Jenny Lawson, aka The Bloggess, on her new book and weird taxidermied fan gifts
Jenny Lawson made the most of her bizarre childhood. In fact, she turned it into a New York Times bestseller. But Lawson's entry to the literary world was her popular blog, The Bloggess, which attracted the attention of a literary agent. Let's Pretend This Never Happened is her new, mostly-true memoir full of hilarious accounts of dangerous wild animals and adventures in taxidermy.
Photo courtesy of Jenny Lawson
We caught up with the writer in advance of her signing at 7:30 p.m. tonight at the Tattered Cover LoDo, and spoke with her about embracing her past, weird fan gifts, and writing about mental illness with humor.
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Westword: What made you want to write this book?
Jenny Lawson: I started writing the book eleven years ago. I wanted to write it because I wanted to record all of this family history so that if I ever had kids -- because at the time I didn't have my daughter -- I would be able to share this with my kids later on. I really wrote it just for my child. And then I was approached by my agent, who was like, "I think you have a book in you." And I was like, well, I do, but it's not for you. She convinced me that maybe the world would like to see it after all.
Where did the title come from?
It came from the fact that when I was a kid, all of these things that happened to me as a kid were always moments that I wanted to pretend had never happened. And then as I got older and started writing the book I started to realize that all of these family stories that we told over and over again, those were the stories that were the most important to us. Those were the stories that made us who we are today, which is why I went with Let's Pretend This Never Happened as the actual book title.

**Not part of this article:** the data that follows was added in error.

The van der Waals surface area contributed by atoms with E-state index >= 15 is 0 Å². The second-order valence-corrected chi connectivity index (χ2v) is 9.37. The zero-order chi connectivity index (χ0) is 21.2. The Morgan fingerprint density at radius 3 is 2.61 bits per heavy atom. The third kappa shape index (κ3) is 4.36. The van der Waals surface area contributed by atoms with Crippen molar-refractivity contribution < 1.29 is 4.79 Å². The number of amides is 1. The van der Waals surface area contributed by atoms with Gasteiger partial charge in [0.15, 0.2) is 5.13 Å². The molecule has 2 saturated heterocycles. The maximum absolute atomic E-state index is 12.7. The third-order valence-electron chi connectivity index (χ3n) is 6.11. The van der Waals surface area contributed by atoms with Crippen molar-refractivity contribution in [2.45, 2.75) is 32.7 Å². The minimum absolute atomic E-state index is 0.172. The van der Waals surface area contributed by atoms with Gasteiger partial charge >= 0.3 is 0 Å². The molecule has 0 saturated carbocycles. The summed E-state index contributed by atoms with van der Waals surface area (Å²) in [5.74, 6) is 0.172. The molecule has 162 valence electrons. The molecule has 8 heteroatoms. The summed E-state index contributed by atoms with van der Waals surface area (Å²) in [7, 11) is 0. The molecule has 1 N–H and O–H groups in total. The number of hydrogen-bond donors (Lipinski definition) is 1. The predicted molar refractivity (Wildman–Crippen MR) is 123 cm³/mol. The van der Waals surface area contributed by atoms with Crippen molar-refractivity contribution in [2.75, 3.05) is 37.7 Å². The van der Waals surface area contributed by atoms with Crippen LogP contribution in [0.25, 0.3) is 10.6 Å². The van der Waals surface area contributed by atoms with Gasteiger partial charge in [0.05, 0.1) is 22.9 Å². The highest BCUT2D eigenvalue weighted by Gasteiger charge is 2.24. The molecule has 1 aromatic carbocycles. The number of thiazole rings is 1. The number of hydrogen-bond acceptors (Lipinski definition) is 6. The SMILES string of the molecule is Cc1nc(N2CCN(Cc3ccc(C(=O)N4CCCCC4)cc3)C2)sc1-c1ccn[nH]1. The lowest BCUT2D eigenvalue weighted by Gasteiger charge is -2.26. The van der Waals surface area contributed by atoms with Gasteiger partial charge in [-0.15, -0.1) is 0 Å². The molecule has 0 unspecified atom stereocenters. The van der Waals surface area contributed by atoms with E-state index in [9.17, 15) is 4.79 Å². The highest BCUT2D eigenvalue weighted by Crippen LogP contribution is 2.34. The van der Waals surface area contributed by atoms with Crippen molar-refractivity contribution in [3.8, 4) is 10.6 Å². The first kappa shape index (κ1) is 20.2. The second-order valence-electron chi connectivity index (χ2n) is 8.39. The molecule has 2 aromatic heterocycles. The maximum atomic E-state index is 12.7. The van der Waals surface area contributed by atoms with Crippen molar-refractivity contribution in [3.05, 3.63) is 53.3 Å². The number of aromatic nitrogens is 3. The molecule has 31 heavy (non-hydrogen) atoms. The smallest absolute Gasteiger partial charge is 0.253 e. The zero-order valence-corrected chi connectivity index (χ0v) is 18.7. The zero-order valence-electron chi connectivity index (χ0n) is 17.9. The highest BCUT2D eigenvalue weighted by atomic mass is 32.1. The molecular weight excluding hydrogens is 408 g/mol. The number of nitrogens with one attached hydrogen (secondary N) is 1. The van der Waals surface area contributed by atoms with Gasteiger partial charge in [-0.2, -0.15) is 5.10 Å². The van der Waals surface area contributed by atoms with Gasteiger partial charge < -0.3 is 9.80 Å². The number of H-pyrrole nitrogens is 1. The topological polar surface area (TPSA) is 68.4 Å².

How does your family feel about it? Have they read it?
Yeah, everybody's read it. Actually, before I sent it to my editor I made sure that everybody in my family read it first, including my in-laws, my parents, my sister, just to make sure that they agreed with everything that was in it and that there wasn't anything in it that they wanted me to take out. What was great, though, was that not only were they extremely supportive and wonderful about it, but also they were the first people to say, "Oh, we have pictures of that. And don't you remember when this happened? I can't believe you left off this part." They were super-supportive and helped make the book even better.
Were you worried about how they would react to it?
I was a little worried; I was worried about how my in-laws would react to it. My parents, I figured that they would probably be fine with it because they're pretty much fine with everything. I think that they were very surprised that it became popular, because for us it's just our family stories. They were like, "Oh, yeah, it's funny, but it's not really funny, it's just a normal story." And I'm like, there are no normal stories that have our family in them. None of those stories are normal.
Why do you think that it became so popular?
I think that so many people can relate to the fact that at least at one time in their life they have felt like they don't fit in, they're awkward in some way, there was something that they wanted to pretend never happened. And as we get older we start to realize that weird can be good. Weird can actually be great. And I think there's something very celebratory in that. The thing that I get the most often in responses is, "Oh, my god, I thought I was the only one who thought that." It's kind of funny because everyone says that. There's so many things that go through your mind that you think, oh, I can't ever say this out loud because no one would ever understand, and then you read this book and realize there's an entire tribe of us out there.